Volvo Cars is “making good progress” toward a potential initial public stock offering by the end of this year, CEO Hakan Samuelsson told Reuters.
“We are looking at the possibility of doing an IPO before the end of the year,” listing shares on the Nasdaq Stockholm exchange, Samuelsson said in an interview on Wednesday.
Samuelsson and other Volvo executives on Wednesday laid out an extensive road map to becoming a full electric vehicle maker by 2030, including plans to sell 600,000 EVs at mid-decade and build a European battery gigafactory in 2026.
Volvo earlier this year scrapped a proposed merger with the company’s Chinese parent, Hong Kong-listed Geely Automobile. In March, Geely said Volvo would explore capital market options, including an IPO and stock market listing.
A number of startups have gone public in the U.S. and China over the past two years, following EV market leader Tesla in taking advantage of investor enthusiasm to raise cheap capital to compete with established brands such as Volvo.
Samuelsson said Volvo and Geely will continue to share vehicle architectures, combustion powertrains and other components. But the companies will do so at “an arm’s length distance,” consistent with the way independent companies do business, he said.
During Wednesday’s briefing, Volvo also said it plans to equip many of its future vehicles with self-driving technology, including standard lidar sensors from Luminar Technologies and computers from Nvidia.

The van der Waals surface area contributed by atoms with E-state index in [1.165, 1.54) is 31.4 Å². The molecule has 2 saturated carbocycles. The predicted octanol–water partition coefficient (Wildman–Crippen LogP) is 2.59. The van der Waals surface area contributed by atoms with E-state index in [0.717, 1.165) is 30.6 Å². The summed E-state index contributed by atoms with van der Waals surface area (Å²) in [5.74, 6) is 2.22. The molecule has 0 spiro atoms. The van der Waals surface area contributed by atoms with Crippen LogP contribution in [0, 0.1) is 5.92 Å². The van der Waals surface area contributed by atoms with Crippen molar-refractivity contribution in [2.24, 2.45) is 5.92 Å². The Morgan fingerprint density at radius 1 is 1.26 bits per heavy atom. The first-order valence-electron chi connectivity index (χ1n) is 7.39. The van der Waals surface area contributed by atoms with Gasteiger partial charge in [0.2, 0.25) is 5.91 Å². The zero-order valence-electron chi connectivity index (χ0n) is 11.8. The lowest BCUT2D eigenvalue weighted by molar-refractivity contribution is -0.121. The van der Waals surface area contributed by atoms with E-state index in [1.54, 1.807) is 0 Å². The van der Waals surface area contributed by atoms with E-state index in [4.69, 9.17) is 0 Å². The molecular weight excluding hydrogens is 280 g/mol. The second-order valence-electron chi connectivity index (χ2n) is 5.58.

“Our goal is to build the safest cars possible, using all available technology,” Samuelsson said.
As it launches new EVs, Volvo also plans a slew of related products, including insurance and vehicle subscription payment plans offered directly by the automaker, Samuelsson said.
“The whole vehicle business will be recurring revenue,” Samuelsson said.
In Europe, the company plans to change its retail operations so that customers order new EVs directly from the manufacturer, with dealers paid commissions to deliver them, Samuelsson said. In the U.S., where laws protect existing dealers, Volvo will still sell vehicles through franchised retailers.
For its future EVs, Volvo is working with Swedish partner Northvolt on a new generation of batteries with higher energy and designed to be packaged as a structural element of the vehicle. The new batteries, due after 2025, will enable a longer driving range between charges — up to 625 miles — and much faster charging times.
Volvo and Northvolt are planning to build a European battery plant in 2026 with 50-gigawatt hours production capacity — enough to supply 500,000 vehicles or more, depending on battery size. In comparison, Tesla’s Nevada gigafactory has 35 gWh capacity.
Samuelsson said Volvo will unveil the first of its new-generation EVs next year, a flagship utility vehicle that will share its platform with additional models to follow.